"Someone might be talking about something, but then they also go to a website or interact with it on Facebook because they were talking about it, and maybe they’ll see the ad because of that," Zuckerberg explained.
The only time Facebook records audio, Zuckerberg said on Tuesday, is when a user records a video. And that audio is not used for targeting ads, he says.
More on Zuckerberg's blockbuster hearing:
Posted: 11 Apr 2018 11:30 AM PDT
With the rise of the crossover SUV, the market for compact luxury sedans isn't what it once was. Even as the segment shrinks, competition within it remains red hot. Of all the cars we've driven from this segment over the past couple of years, the Audi A4 2.oT quattro and the Acura TLX A-Spec SH-AWD stand out as two of our favorites.
The A4 was the runner-up for Business Insider's 2016 Car of the Year award while TLX A-Spec nearly finished in the top five of our 2017 awards.
The current, fifth-generation A4 was all-new for the 2017 model year. It's the latest in a long line of success compact luxury sedan from the Ingolstadt, Germany-based automaker.
The Acura TLX debuted in 2014 as a replacement for the compact TSX and the midsize TL sedans. In 2017, Acura gave the sedan a mid-cycle refresh which included a brand new front end, updated infotainment, and the addition of a performance-oriented A-Spec trim level.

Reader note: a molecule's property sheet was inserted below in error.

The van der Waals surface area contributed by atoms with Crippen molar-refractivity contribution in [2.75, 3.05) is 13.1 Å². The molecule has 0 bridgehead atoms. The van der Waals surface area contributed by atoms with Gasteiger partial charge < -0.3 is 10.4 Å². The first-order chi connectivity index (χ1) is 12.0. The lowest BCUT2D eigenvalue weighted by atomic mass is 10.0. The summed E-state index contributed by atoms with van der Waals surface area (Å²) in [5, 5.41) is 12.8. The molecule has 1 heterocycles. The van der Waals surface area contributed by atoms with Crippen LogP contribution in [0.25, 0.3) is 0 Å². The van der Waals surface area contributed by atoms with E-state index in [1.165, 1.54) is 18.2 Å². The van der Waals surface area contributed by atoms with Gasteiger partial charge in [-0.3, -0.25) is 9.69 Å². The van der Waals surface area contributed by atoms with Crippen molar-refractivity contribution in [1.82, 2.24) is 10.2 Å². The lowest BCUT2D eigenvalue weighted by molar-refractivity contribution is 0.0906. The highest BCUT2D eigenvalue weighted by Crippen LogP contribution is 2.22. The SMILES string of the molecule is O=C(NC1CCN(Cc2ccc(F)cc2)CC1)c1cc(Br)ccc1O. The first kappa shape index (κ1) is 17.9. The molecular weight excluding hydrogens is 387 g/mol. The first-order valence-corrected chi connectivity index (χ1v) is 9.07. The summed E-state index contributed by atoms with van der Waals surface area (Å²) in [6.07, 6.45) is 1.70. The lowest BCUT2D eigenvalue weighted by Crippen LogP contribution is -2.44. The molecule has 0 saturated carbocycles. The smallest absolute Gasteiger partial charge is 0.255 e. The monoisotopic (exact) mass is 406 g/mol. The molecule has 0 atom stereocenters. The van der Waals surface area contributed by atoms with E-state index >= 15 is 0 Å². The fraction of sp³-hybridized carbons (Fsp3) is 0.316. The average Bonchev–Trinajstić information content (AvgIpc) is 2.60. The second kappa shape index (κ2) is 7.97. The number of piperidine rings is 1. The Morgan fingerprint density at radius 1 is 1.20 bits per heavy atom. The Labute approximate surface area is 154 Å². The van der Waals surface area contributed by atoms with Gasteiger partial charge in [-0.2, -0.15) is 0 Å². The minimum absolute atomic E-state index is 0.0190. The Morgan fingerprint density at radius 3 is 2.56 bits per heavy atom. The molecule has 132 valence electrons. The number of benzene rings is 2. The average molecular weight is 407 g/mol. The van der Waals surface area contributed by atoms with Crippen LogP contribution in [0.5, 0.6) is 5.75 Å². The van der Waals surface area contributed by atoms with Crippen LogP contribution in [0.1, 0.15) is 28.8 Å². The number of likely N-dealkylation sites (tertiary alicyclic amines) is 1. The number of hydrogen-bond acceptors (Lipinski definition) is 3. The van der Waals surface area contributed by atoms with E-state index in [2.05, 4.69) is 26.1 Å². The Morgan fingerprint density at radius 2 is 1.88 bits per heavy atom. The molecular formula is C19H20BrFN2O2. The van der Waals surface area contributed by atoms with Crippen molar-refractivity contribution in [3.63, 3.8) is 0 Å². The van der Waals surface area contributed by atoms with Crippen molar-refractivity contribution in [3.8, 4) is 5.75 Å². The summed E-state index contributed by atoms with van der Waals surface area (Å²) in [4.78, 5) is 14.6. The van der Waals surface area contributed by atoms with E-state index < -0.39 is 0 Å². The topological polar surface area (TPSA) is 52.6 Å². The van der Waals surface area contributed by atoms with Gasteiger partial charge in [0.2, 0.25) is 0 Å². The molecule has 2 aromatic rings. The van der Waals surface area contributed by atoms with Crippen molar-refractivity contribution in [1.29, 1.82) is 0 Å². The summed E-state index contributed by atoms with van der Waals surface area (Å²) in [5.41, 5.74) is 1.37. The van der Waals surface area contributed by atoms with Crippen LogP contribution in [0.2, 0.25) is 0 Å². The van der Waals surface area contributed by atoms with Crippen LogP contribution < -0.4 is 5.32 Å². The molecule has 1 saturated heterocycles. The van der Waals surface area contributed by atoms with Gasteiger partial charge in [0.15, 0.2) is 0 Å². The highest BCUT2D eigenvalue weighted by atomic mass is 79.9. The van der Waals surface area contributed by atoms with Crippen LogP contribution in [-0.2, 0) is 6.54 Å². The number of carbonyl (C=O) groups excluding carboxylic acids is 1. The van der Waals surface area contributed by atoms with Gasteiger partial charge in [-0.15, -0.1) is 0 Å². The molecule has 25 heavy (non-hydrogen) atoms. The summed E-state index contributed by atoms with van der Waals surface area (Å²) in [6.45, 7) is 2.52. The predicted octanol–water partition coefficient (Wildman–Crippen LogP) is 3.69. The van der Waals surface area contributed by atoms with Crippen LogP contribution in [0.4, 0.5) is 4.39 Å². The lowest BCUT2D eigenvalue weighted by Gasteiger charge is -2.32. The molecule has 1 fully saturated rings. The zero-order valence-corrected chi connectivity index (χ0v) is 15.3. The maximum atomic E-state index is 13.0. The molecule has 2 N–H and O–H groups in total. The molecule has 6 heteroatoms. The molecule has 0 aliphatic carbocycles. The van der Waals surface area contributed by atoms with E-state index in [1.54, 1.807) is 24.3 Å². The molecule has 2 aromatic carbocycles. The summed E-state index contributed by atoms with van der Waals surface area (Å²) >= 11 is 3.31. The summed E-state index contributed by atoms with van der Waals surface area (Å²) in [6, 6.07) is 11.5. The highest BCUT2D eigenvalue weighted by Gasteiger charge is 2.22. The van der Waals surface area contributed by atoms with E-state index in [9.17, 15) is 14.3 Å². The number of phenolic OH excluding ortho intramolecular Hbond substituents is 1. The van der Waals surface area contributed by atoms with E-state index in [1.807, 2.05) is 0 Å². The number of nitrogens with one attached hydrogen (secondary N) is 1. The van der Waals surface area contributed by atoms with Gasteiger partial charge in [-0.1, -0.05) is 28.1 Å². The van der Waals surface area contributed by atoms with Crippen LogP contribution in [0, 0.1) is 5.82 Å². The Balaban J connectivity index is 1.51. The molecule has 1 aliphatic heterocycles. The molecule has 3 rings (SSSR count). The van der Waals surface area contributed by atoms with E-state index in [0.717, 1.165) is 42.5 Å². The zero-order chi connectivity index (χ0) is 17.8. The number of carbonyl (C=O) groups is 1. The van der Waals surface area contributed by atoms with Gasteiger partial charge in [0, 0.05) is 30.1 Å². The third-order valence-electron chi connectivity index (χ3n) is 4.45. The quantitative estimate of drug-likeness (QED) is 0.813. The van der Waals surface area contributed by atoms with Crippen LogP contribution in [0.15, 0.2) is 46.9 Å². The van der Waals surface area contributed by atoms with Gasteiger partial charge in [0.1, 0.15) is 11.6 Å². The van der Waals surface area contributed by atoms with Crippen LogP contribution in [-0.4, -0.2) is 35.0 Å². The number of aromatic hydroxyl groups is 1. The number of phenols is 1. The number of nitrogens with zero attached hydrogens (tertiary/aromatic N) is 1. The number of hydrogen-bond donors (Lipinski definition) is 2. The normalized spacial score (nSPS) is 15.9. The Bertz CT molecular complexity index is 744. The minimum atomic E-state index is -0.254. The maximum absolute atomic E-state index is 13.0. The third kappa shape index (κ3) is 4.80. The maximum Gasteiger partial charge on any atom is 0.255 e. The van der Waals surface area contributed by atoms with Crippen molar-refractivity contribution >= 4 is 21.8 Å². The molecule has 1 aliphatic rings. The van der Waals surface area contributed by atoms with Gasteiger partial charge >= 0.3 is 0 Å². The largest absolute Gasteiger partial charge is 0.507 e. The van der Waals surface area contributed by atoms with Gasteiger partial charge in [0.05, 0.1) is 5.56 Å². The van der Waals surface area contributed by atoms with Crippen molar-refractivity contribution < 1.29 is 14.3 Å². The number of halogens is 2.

We recognize that the TLX A-Spec is a performance trim with V6 power while the A4 2.0T is Audi's mainstream trim level with a turbo four-cylinder engine. However, both vehicles are similarly priced and with similar capabilities.
So, which one is better? Let's find out.
First up is the Audi A4. The Audi A4 starts at $36,000 while our top-spec Prestige model carries a starting price of $45,500. A heavy dose of optional goodies pushed our all-wheel-drive test car $54,275.
Styling-wise, the new A4 is elegantly understated. It's the latest evolution of the modern design language that has come to define the brand in recent years.